Worried About Mass Extinction? Kill Your Lawn

A UN report released today reveals that 1 million species are threatened with extinction thanks to human actions (as in you). The most effective thing we can do is vote out politicians who hate the future, but that takes time and we need to act now. Immediately you can stop buying from water-destroying corporations like Nestle or, if you own a lawn, kill it. This might seem like an odd idea at first; however, once you stop and think about what a lawn is you will find that they are bad for the planet.

Seriously, if you want to stop the mass die off of species and you own land then make that land supportive of local species instead of a monument to human hubris.

A lawn filled with native plants provides habitat for animals, from insects to birds and everything in between. A lawn that’s used to produce food could feed your family, boost neighborhood-level community, and provide jobs (if you don’t have a green thumb). When you run the numbers, it turns that almost anything is better than a grass lawn — except pavement.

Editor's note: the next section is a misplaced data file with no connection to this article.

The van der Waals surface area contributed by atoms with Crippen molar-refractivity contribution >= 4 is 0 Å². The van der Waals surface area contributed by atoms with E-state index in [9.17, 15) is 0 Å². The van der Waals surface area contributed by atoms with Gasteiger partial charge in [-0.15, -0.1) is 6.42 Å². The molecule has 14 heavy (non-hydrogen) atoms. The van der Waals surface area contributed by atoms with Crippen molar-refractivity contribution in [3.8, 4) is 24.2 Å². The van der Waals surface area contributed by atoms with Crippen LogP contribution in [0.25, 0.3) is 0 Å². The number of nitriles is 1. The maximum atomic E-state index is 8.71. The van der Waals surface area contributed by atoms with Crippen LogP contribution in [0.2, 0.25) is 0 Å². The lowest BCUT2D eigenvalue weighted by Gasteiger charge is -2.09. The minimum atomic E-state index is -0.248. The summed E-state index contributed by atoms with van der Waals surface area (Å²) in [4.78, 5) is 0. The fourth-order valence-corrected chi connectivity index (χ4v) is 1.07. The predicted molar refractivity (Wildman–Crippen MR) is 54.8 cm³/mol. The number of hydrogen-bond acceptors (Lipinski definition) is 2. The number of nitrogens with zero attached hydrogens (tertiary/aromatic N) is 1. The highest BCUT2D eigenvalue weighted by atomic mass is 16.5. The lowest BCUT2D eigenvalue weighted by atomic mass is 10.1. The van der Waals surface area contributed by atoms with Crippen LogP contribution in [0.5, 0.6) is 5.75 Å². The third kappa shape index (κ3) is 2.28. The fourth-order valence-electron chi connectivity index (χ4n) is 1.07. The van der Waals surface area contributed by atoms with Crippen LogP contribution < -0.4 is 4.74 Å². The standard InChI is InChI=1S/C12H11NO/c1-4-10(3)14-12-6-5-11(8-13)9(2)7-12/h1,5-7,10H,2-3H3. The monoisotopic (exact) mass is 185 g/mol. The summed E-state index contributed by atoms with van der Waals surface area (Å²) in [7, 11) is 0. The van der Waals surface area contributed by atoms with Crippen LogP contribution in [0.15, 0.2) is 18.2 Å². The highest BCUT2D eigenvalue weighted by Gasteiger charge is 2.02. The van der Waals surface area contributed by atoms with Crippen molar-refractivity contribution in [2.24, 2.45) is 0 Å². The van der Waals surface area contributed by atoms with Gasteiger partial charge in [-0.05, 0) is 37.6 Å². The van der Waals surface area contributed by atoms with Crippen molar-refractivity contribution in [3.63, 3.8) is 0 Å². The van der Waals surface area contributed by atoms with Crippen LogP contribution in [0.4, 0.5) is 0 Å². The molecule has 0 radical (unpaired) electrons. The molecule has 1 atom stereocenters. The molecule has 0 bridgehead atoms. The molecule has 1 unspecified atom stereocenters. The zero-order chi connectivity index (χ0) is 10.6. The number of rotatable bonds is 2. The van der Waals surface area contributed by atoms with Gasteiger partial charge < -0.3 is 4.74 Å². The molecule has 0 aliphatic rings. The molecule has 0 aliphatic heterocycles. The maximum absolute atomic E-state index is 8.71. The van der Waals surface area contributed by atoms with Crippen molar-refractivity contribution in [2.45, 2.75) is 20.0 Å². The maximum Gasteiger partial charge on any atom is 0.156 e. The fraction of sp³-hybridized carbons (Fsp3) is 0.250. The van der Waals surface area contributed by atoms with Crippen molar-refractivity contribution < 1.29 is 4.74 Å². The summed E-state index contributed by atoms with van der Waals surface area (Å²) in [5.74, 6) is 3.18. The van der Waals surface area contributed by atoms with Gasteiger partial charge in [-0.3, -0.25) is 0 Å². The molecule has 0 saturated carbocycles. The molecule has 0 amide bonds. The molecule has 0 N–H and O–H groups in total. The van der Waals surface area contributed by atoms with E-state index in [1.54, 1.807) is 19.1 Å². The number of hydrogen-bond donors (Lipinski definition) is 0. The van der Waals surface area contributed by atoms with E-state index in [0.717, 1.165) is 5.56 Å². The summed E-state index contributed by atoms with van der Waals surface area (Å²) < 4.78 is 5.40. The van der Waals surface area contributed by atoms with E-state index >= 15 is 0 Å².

My lawn’s days as a grass-based environmental scourge are numbered. I have big plans for my outdoor area: Fruit trees, garden space, native plants. It’s small enough that this project should be manageable, even for a single parent with two small kids.

Read more.

Capturing Animals in 3D for the Future

thanks co.exist!
We are witnessing one of the largest extinction events in history because people deny that climate change is happening. Regardless of the deniers and the death of entire species we can do something that will help the future of humanity: getting as much information about those species as we can while they are alive.

One way to understand species is to just look at them. That’s exactly what some people are doing, they are capturing a “Noah’s Ark” of 3D digital images of animals before they go extinct.

The photographs are captured quickly, though the researchers are tweaking the system so it will eventually work even faster. “The current design is for animals that are willing to pose for a second or two for a photograph,” says Irschick. “But we’re moving toward systems that would work with a moving animal.”

There are 4,000 frog species in the world, and the team plans to start by digitally preserving 40 to 60, working as quickly as possible. For one species they planned to scan—Rabbs’ fringe-limbed tree frog—the last known individual in the world died in September.

Read more.

Scroll To Top
%d bloggers like this: